The firing curve is the time axis (X) in relation to the thermal firing (Y), i.e. a temperature-time-atmosphere curve.
In addition to the composition of the raw materials and the admixture of additives, the length and structure of a firing curve always depends on the individual conditions of the respective production site and can vary greatly depending on the firing method and kiln; often even as a well-guarded trade secret.
Each individual article of a porcelain or tableware series has its own optimum firing curve, which depends not only on the material properties and the geometry of the moulded body itself, but also on the heat radiation of the firing units in the kilns themselves. Deviations from the optimum firing curve can lead to unwanted changes in the physical properties, e.g. Deformationen or Nadelstiche.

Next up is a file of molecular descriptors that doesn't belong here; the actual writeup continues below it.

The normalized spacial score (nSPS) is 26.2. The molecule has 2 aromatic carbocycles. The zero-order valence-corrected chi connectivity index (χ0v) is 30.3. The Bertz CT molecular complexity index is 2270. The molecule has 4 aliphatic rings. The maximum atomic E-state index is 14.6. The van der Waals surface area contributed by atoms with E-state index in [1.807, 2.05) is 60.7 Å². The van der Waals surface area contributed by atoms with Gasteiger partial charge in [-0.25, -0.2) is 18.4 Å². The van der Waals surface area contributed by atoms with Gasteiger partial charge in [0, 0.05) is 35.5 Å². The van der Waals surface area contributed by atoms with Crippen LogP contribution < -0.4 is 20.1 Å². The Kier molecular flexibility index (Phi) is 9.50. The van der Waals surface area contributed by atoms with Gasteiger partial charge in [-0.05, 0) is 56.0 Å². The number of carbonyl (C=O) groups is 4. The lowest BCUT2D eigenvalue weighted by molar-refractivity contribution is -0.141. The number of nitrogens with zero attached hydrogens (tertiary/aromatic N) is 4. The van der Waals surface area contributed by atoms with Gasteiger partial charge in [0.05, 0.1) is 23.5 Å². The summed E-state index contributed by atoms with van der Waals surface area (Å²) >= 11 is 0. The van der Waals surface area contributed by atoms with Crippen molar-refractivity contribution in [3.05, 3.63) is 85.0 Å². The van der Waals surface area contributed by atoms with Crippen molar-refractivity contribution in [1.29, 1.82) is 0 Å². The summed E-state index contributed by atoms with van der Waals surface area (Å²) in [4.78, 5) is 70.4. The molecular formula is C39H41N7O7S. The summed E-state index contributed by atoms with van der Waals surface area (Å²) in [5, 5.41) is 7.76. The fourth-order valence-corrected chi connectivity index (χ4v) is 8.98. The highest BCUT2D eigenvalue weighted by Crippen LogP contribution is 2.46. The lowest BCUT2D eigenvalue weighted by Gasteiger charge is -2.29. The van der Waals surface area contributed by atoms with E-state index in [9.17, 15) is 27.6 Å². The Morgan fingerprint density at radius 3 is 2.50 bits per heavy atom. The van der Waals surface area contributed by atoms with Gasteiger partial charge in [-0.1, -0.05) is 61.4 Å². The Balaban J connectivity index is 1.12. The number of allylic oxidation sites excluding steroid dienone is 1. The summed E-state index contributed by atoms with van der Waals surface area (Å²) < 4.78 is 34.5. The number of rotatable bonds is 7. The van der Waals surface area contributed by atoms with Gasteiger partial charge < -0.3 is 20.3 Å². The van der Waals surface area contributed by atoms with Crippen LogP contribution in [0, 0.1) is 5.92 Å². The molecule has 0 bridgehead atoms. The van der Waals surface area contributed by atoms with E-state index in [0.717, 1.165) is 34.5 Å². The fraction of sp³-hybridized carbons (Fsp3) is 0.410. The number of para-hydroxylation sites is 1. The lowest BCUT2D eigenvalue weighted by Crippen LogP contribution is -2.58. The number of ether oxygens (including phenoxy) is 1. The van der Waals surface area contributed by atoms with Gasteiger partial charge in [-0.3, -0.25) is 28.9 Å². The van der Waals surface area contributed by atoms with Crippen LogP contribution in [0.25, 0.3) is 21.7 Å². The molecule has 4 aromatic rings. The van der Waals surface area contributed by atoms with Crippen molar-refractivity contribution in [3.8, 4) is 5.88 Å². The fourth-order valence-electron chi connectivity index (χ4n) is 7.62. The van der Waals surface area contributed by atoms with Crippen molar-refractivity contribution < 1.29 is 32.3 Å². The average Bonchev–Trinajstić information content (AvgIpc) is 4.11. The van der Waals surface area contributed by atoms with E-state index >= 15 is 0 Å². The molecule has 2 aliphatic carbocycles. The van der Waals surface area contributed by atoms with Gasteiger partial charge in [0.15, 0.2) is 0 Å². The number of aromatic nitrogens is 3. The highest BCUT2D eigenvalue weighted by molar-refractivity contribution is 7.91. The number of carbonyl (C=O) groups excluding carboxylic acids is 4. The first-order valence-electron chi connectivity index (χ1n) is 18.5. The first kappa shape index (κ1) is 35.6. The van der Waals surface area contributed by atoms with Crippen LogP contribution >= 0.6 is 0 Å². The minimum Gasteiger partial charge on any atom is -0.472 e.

The optimum achievement of an ideal firing curve is determined by many years of experience and investigations of thermal analyses. The analyses show the temperature and time points at which the respective reactions take place in the porcelain. The graph above shows a firing curve for hard porcelain in mono firing (single firing) in a 78-metre gas tunnel kiln with active heat recovery. This kiln reaches the maximum temperature for hard firing after 13 hours at 1,370 °C and then “cools down” the product at 900 °C for another 5 hours, slowly decreasing. The process between hour 9 (1,250 °) and 13 (1,370 °) is called glow firing or sintering.